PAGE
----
“Ask your question, Sera.” the demon implored, its voice like warm velvet. I didn’t like that voice, not coming from a creature like that. I wouldn’t waste my question… just in case. As much as I wanted this to work, part of me thought it wouldn’t. Wouldn’t an exorcism be too easy?
My uncle opened the door leading down to the basement, blindly fumbling for the light switch. The lights flickered on, strobing dimly in the dark. We both walked cautiously down the stairs, feeling out every step. Each time the old wood creaked my heart jumped a little higher, lodging itself in my throat.
There was a bed in the basement.
It was an old twin with faded flannel sheets and battered wooden bed posts. It had been there a long time, at least according to the thick layer of dust on headboard, but it did have fresh fingerprints. That detail was enough to put me on edge, I took an uneasy step back towards the stairs.
“Where are you going?” the priest asked, “Don’t be nervous.” he caught my hand but his grip was a lot firmer than it needed to be.
“You should run now.” the demon said, but it was too late for that. As I tried to yank out of Father Gabe’s hold, he tightened his grip and started to twist. Sharp pain shot up my arm as he shoved me towards the bed, producing a pair of handcuffs in his free hand. I aimed a kick, catching him in the abdomen– it wasn’t enough. He hissed in pain and doubled over but he didn’t me go.
“I changed my mind!” I screamed, “I don’t want the exorcism!” I wish I could say his laugh surprised me. Maybe I should have asked the demon my question after all.
“Sera,” my uncle smiled. “It’s time that I inherit my due. If you don’t want the glory, I will carry the burden myself. You will name me your heir and you aren’t going anywhere until you do.” Using the handcuffs, he secured my left wrist to the bed. The gouges in the wood seemed consistent with the handcuffs.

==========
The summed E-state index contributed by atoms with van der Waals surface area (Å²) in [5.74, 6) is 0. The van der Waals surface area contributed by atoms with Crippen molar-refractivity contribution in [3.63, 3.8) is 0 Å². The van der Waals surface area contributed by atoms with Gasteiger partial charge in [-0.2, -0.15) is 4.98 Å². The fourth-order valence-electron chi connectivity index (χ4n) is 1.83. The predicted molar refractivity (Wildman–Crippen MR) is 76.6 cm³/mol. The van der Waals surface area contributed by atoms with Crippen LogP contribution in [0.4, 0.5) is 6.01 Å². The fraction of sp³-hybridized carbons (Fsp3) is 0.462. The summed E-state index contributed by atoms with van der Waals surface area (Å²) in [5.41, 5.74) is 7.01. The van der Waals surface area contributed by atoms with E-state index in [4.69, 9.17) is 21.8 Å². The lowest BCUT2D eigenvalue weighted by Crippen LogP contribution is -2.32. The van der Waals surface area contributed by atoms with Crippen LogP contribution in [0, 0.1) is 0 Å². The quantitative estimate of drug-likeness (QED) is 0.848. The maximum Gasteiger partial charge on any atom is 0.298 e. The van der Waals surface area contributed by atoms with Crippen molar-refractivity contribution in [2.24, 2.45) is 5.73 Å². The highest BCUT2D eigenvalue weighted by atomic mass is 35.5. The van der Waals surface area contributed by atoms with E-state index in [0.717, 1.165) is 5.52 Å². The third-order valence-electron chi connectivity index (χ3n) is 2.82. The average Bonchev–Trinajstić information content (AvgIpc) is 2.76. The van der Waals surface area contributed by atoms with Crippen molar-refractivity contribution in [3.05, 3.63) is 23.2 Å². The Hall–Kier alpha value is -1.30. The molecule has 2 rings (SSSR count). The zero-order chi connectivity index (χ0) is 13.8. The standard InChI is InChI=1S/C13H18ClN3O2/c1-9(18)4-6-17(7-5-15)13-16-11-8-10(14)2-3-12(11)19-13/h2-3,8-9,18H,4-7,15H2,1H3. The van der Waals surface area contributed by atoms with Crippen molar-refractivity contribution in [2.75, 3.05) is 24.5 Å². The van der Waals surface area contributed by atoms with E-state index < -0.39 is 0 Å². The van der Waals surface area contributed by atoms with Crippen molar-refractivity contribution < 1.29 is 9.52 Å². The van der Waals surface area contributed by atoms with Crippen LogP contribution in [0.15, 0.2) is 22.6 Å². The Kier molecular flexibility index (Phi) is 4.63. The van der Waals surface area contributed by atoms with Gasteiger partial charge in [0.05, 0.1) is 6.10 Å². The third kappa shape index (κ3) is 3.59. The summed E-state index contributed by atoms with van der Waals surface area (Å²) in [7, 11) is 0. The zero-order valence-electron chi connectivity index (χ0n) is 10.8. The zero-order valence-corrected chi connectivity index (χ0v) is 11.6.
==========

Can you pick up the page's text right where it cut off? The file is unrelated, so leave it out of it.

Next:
“Uncle… I can’t give you the Glory. I wish I could. But why would you want it? It’s a demon. You believe me, don’t you?”
“You sound like my father.” he rolled his eyes. “It’s not a demon. You’re unworthy, so you aren’t seeing the Glory for what it is. If you’re corrupting our angel, you need to pay for that. Repent, and pass it to me. It should have been mine to begin with. My father made a mistake, and so did I. I won’t make the same mistake twice.”
“I can help you, if you let me.” said the demon.
“Don’t worry,” Father Gabe continued, “I’ll get you into Heaven. As soon as you give me what I want, I’ll let you go. Until then, you’re here with me.” he opened up his Bible and began reading passages out of it. When it was clear I wasn’t listening, he hit me with the book. The heavy spine collided with my nose causing blood to gush onto my Sunday clothes.
“It looks like you need time to reflect.” he said, “Think about what I’ve said, and what you need to do. I’ll be back to check on you soon.” he closed his bloodied Bible, tucking it under his arm. He gave me a long, lingering look before he marched up the stairs and turned off the light.
The basement was bathed in perfect darkness; but even without a source of light, I could see the shadow of the demon. His shadow was darker than the darkness. Not just an absence of light, but an absence of anything. I tried to ignore it, twisting into an awkward position and using one of my feet to kick at the headboard. If I broke it, I could probably free myself from the post!
“He’ll come back down if you make too much noise.” the demon said. “Do you want me to help?”
“No.” I said, knowing there’d be a catch. Accepting his help would be like jumping out of the frying pan and going straight to Hell. “If I don’t get out, I’m sure I can reason with him.” though the blood in my mouth seemed to prove otherwise. My uncle the priest wasn’t who he pretended to be; he wasn’t a kind and reasonable man.
“Even you don’t believe that.” the demon replied. “What are you going to do?”
I didn’t answer because I didn’t know. The delicate skin around my left wrist was already getting scraped and bruised thanks to my fruitless struggling. It hurt, but this wasn’t the time to nurse my wounds or cry about them. I needed to escape and I needed to do it without help.
“I’ll give you a free hint, this is painful to watch.” it paused, probably expecting me to refuse. I didn’t, though I didn’t agree either. I tried sawing the links on the cuffs against the headboard. Maybe I could break them? It wouldn’t get the cuff off, but it would separate me from the bed.
“Use the sword.”
Sword? I paused. I didn’t ask what it meant, because I remembered the sword. That night in this very house, at the bottom of the stairs… I woke with a silver sword in my hand, cool to the touch and light as a feather. It disappeared when I dropped it and I hadn’t seen it since.